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McMaster has more supports in place for Black students than I expected

By: Bianca Perreault, Contributor

Countless people think that being a Black student has always been the same as being a “regular” student. Obviously, many students can relate to being a minority visibly: not looking like everyone else, having different types of hair, skin tones and culture. Especially when coming from a small village or town, that receptivity can be even more dominant. But how is it at McMaster? What does it feel like to be a Black student in 2021 at McMaster University? 

Perhaps before 2021, the experience was different or even the same in its own way, but I believe that McMaster has improved its role in the Black community since last year. The Black Lives Matter movement in 2020 truly impacted the whole world. It was a beautiful and poignant reunion of a community fighting for its rights and Mac did not let these circumstances leave in a mist. As a matter of fact, McMaster put in place many different initiatives in support of our Black student community. As a Haitian student myself, I was more than pleased to discover all the opportunities and programs awaiting me and I can confidently say that I feel welcomed in my own skin.

First and foremost, McMaster’s Student Success Centre was a forum established to direct students towards the resources they may need. Perhaps the most marvelous thing about the organization is that they have specifically created a division for students of Black/African descent: the Black Student Success Centre. It is entirely dedicated to supporting and championing the success and well-being of Black students. Through fostering a positive student and athlete experience, they intend to value us at any level, whether that be academic, professional or personal. As a Black student myself, feeling like you have access to resources as much as any student is of the utmost priority. I believe that this division is a safe space for us to connect with people who feel comfortable nurturing our academic and personal growth at university. BSSC is guided by Unbuntu, an ancient African philosophy which means, “I am because you are.” Connection, community and collective success are emphasized by this word.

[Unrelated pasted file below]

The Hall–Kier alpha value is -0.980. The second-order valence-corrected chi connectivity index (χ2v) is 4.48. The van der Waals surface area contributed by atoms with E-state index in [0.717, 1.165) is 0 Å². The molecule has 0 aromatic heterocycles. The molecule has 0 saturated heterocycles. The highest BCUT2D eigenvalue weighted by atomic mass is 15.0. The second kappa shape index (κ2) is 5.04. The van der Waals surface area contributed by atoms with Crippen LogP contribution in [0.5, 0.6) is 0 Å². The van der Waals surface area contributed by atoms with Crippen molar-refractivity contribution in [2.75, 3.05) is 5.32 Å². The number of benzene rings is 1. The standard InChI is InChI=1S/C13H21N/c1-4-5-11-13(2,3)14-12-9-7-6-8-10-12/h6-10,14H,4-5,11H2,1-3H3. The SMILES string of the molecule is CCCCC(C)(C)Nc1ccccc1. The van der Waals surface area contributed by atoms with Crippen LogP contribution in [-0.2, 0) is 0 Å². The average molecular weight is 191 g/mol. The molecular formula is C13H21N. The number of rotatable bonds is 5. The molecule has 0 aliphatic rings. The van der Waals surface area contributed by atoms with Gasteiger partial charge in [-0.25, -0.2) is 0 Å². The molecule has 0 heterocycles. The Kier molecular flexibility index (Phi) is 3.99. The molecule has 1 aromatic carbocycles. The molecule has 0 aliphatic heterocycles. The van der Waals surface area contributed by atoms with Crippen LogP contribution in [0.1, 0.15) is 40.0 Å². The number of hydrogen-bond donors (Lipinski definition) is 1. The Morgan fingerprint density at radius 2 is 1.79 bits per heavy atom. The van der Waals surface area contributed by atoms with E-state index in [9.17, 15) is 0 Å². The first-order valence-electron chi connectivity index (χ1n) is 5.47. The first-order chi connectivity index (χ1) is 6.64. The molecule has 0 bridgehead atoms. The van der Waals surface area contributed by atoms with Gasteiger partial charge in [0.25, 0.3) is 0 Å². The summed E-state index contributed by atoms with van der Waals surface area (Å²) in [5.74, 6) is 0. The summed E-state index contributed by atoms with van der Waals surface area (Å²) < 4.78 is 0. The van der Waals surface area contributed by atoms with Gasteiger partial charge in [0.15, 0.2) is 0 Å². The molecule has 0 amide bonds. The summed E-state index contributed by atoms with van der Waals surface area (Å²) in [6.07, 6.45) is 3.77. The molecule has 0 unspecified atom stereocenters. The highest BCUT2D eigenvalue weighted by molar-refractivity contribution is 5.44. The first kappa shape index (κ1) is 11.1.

BSSC is not the only support we have at McMaster. In fact, the department of communication studies & multimedia and the department of history have created bursaries for up to $2,500 per year for many Black students based on their financial needs. It’s amazing to not only see the impact of these two initiatives on the Black community at McMaster, but also to recognize the true impact of the two programs supporting such bursaries. Through communication arises our ability to share milestones and recognition of one another. Through history, arguably the most critical part of our African-descendant story is shared and valued towards achieving shared, common knowledge. Even the fact that the bursary was put in place is in itself a form of thoughtful acknowledgement. 

Besides BSSC and Black Student Excellence scholarships, McMaster has established postdoctoral fellowships for Black graduates, a coaching program for Black scholars called Thrive, and launched employee resources for staff who identify as Black, Indigenous or a person of colour. While there are some that I haven’t even mentioned yet, Mac is committed to amplifying voices that can share our concerns and elevate their attention to an institutional level. Being a Black student at McMaster, I can fully expect to be supported and heard.

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